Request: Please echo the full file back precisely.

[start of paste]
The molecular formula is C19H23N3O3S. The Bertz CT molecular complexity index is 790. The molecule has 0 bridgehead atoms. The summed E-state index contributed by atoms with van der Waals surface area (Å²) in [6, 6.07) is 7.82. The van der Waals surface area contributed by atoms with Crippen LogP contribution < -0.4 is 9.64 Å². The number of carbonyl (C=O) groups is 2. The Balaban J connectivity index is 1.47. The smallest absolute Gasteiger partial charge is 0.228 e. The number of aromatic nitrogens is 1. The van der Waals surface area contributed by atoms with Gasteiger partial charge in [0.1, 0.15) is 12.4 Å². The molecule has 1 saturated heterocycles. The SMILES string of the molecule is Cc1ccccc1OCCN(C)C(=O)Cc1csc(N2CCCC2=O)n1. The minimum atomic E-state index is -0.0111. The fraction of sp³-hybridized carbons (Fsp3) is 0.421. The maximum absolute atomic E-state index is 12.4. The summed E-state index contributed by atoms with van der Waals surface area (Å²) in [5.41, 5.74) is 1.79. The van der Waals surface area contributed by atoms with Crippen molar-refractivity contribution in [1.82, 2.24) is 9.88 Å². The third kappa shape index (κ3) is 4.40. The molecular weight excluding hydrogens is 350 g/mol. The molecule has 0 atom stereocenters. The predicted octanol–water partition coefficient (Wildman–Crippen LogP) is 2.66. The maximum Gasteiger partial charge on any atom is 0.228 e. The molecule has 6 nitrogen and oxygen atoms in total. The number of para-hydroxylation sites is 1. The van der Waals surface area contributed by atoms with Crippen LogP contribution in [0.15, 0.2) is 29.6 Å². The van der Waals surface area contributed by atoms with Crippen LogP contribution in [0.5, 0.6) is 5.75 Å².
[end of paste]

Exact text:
The molecular formula is C19H23N3O3S. The Bertz CT molecular complexity index is 790. The molecule has 0 bridgehead atoms. The summed E-state index contributed by atoms with van der Waals surface area (Å²) in [6, 6.07) is 7.82. The van der Waals surface area contributed by atoms with Crippen LogP contribution < -0.4 is 9.64 Å². The number of carbonyl (C=O) groups is 2. The Balaban J connectivity index is 1.47. The smallest absolute Gasteiger partial charge is 0.228 e. The number of aromatic nitrogens is 1. The van der Waals surface area contributed by atoms with Gasteiger partial charge in [0.1, 0.15) is 12.4 Å². The molecule has 1 saturated heterocycles. The SMILES string of the molecule is Cc1ccccc1OCCN(C)C(=O)Cc1csc(N2CCCC2=O)n1. The minimum atomic E-state index is -0.0111. The fraction of sp³-hybridized carbons (Fsp3) is 0.421. The maximum absolute atomic E-state index is 12.4. The summed E-state index contributed by atoms with van der Waals surface area (Å²) in [5.41, 5.74) is 1.79. The van der Waals surface area contributed by atoms with Crippen molar-refractivity contribution in [1.82, 2.24) is 9.88 Å². The third kappa shape index (κ3) is 4.40. The molecular weight excluding hydrogens is 350 g/mol. The molecule has 0 atom stereocenters. The predicted octanol–water partition coefficient (Wildman–Crippen LogP) is 2.66. The maximum Gasteiger partial charge on any atom is 0.228 e. The molecule has 6 nitrogen and oxygen atoms in total. The number of para-hydroxylation sites is 1. The van der Waals surface area contributed by atoms with Crippen LogP contribution in [0.15, 0.2) is 29.6 Å². The van der Waals surface area contributed by atoms with Crippen LogP contribution in [0.5, 0.6) is 5.75 Å².